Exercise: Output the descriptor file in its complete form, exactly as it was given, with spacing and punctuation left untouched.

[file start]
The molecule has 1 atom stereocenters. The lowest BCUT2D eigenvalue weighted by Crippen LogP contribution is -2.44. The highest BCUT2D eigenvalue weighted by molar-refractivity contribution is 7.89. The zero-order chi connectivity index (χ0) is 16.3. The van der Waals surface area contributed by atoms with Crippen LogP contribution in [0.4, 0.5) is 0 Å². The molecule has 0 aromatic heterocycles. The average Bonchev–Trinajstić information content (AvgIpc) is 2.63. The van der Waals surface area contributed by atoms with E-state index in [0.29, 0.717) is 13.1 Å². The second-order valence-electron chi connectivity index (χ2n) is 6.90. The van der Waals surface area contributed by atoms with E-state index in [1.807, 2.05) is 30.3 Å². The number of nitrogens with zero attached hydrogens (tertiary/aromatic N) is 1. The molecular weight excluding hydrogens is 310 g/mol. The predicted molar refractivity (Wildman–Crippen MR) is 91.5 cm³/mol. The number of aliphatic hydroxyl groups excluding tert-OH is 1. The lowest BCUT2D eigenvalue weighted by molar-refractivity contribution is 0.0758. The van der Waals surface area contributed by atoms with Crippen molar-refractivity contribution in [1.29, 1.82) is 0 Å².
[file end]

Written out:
The molecule has 1 atom stereocenters. The lowest BCUT2D eigenvalue weighted by Crippen LogP contribution is -2.44. The highest BCUT2D eigenvalue weighted by molar-refractivity contribution is 7.89. The zero-order chi connectivity index (χ0) is 16.3. The van der Waals surface area contributed by atoms with Crippen LogP contribution in [0.4, 0.5) is 0 Å². The molecule has 0 aromatic heterocycles. The average Bonchev–Trinajstić information content (AvgIpc) is 2.63. The van der Waals surface area contributed by atoms with E-state index in [0.29, 0.717) is 13.1 Å². The second-order valence-electron chi connectivity index (χ2n) is 6.90. The van der Waals surface area contributed by atoms with E-state index in [1.807, 2.05) is 30.3 Å². The number of nitrogens with zero attached hydrogens (tertiary/aromatic N) is 1. The molecular weight excluding hydrogens is 310 g/mol. The predicted molar refractivity (Wildman–Crippen MR) is 91.5 cm³/mol. The number of aliphatic hydroxyl groups excluding tert-OH is 1. The lowest BCUT2D eigenvalue weighted by molar-refractivity contribution is 0.0758. The van der Waals surface area contributed by atoms with Crippen molar-refractivity contribution in [1.29, 1.82) is 0 Å².